Say that someone who turned 62 in 2021 will reach FRA at 66 years and 10 months, with earnings that make them eligible at that point for a monthly benefit of $1,000. Opting to receive benefits at age 62 will reduce their monthly benefit by 29.2%, to $708, to account for the longer time that they could receive benefits, according to the Social Security Administration . That decrease is usually permanent.
If that same person waits to get benefits until age 70, their monthly benefit increases to $1,253. The larger amount is due to the delayed retirement credits earned for the decision to postpone receiving benefits past FRA. In this example, that higher amount at age 70 is about 77% more than the benefit that they would receive each month if benefits started at age 62a difference of $545 each month.
Of course, the best time for someone to start taking Social Security benefits depends on a variety of factors, not just the dollar amount of the benefit. Things such as current income and employment status, other available retirement funds, and life expectancy also must be factored into the decision.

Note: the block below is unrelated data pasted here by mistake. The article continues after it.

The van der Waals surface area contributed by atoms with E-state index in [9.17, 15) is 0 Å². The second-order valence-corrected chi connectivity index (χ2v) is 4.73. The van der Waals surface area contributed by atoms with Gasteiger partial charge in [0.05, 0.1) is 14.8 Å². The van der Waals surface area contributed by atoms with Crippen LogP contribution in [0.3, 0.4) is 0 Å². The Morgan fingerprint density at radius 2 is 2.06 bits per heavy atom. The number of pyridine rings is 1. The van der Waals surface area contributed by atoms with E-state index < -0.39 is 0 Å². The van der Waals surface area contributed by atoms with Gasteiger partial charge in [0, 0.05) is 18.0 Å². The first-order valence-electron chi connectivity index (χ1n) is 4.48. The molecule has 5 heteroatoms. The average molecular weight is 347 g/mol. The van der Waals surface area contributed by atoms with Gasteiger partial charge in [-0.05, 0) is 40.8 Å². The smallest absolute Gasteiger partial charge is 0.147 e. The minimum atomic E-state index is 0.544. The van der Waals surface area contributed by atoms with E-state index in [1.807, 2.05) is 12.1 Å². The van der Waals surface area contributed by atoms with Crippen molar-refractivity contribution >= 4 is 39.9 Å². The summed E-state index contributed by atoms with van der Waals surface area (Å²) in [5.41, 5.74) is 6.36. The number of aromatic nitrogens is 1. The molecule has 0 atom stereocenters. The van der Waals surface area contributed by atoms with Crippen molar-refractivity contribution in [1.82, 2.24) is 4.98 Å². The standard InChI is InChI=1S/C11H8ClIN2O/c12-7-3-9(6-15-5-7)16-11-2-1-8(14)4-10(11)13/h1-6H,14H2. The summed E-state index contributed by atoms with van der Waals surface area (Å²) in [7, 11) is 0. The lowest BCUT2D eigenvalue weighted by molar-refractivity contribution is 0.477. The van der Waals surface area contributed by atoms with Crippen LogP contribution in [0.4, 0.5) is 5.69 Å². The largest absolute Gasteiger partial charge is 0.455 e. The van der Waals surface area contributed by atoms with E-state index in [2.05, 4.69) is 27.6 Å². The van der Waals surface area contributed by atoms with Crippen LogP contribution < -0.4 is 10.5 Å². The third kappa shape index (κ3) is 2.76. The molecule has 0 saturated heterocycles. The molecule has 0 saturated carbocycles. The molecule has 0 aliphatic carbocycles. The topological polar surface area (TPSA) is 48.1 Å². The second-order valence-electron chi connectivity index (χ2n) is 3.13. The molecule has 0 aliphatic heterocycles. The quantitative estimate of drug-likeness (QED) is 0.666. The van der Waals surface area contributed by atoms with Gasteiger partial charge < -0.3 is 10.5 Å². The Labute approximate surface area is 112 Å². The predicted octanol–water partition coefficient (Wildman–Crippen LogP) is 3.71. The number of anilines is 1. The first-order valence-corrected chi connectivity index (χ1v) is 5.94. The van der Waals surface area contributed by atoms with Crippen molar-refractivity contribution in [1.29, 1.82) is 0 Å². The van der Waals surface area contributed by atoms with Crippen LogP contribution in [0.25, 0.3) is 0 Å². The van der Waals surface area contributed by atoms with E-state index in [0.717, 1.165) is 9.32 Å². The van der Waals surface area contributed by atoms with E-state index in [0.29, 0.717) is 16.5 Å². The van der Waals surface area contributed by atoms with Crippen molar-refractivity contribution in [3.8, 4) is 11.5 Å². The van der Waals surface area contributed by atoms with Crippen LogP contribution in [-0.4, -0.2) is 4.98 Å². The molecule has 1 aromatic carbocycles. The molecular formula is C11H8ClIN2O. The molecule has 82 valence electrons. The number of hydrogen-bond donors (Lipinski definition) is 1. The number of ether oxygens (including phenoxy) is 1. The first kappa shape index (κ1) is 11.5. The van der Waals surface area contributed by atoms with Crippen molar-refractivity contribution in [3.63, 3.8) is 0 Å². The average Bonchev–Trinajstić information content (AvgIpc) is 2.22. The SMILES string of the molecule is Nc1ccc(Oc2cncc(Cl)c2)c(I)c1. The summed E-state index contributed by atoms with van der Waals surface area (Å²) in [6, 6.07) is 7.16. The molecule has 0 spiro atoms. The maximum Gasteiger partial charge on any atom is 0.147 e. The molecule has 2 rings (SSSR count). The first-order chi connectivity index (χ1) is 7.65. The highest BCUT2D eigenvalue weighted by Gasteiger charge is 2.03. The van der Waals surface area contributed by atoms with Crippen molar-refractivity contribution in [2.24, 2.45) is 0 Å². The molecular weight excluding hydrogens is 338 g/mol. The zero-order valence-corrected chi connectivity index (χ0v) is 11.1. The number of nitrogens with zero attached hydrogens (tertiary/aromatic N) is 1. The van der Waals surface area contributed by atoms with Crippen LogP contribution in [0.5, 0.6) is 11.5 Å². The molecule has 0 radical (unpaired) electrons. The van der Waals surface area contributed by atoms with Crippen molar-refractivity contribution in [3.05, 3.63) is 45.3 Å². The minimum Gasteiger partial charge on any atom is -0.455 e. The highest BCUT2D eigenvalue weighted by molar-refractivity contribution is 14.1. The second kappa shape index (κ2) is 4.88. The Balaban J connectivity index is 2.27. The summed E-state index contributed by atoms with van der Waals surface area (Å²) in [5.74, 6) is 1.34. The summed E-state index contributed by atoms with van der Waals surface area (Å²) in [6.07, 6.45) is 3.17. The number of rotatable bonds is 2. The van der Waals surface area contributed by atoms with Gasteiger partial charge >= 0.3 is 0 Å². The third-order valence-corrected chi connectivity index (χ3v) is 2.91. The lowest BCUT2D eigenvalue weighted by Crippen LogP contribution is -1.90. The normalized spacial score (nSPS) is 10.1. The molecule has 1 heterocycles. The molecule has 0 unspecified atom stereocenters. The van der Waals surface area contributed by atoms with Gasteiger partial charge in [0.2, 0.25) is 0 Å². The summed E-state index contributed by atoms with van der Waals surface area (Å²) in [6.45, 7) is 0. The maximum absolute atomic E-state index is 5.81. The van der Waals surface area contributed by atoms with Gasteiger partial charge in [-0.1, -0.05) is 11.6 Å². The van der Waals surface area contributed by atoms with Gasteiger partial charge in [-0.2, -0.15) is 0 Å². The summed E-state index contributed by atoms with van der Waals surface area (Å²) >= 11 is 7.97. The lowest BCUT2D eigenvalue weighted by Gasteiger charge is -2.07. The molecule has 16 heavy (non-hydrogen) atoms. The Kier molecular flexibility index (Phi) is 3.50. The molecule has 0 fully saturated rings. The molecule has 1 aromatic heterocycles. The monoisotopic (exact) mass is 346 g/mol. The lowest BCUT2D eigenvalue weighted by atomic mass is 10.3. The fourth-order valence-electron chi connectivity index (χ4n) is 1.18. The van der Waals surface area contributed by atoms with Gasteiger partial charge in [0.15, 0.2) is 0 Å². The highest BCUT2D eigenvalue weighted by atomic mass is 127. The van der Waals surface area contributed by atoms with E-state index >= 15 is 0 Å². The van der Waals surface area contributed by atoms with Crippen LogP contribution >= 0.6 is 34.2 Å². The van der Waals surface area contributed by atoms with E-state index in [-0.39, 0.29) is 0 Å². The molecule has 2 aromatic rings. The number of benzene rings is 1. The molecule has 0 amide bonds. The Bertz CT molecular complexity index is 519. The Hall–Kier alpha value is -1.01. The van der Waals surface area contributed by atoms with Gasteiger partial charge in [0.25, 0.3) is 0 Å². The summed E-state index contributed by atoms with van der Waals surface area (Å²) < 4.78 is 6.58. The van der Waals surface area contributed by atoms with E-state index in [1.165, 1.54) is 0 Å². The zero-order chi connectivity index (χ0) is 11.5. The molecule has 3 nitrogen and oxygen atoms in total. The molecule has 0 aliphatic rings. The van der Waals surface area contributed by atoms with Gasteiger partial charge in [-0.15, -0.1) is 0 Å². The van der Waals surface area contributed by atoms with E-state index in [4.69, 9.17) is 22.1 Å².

The SSA has calculators to help you estimate your benefits.
Average Social Security Check By Type
While most people think of Social Security as a program just for retirees, it serves many other groups, including the disabled, spouses and minor children of retirees as well as the spouses and minor children of deceased workers. The amount that each group receives differs substantially.
In fact, the average retired worker receives $1,669.44 each month about 8 percent more than Social Security recipients as a whole. Heres how the figures break down by recipient, as of June 2022.
|Type of beneficiary
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It’s A Good News/bad News Scenario For Beneficiaries
Considering that the coronavirus pandemic sent the prices of various goods and services screaming lower between March and May, it’s actually fantastic news that the nearly 65 million Social Security beneficiaries are receiving a COLA at all. A rebound in food inflation and healthy upticks in year-over-year prices for shelter and medical care services have ensured that benefits will move higher in 2021. That’s good news.